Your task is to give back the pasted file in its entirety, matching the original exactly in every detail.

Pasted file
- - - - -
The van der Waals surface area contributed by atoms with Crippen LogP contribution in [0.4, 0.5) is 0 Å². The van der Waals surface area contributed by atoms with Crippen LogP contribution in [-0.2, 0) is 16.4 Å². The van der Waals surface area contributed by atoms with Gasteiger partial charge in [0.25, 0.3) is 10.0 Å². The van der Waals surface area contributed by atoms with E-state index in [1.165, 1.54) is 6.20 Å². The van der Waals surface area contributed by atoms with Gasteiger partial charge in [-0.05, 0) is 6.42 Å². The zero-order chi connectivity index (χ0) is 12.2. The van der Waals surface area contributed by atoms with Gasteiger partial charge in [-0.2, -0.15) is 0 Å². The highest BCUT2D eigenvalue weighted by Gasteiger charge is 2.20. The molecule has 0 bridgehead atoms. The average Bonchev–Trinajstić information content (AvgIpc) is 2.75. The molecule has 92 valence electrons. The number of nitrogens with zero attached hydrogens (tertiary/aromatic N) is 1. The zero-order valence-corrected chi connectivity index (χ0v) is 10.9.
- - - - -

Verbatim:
The van der Waals surface area contributed by atoms with Crippen LogP contribution in [0.4, 0.5) is 0 Å². The van der Waals surface area contributed by atoms with Crippen LogP contribution in [-0.2, 0) is 16.4 Å². The van der Waals surface area contributed by atoms with Gasteiger partial charge in [0.25, 0.3) is 10.0 Å². The van der Waals surface area contributed by atoms with E-state index in [1.165, 1.54) is 6.20 Å². The van der Waals surface area contributed by atoms with Gasteiger partial charge in [-0.05, 0) is 6.42 Å². The zero-order chi connectivity index (χ0) is 12.2. The van der Waals surface area contributed by atoms with Gasteiger partial charge in [-0.2, -0.15) is 0 Å². The highest BCUT2D eigenvalue weighted by Gasteiger charge is 2.20. The molecule has 0 bridgehead atoms. The average Bonchev–Trinajstić information content (AvgIpc) is 2.75. The molecule has 92 valence electrons. The number of nitrogens with zero attached hydrogens (tertiary/aromatic N) is 1. The zero-order valence-corrected chi connectivity index (χ0v) is 10.9.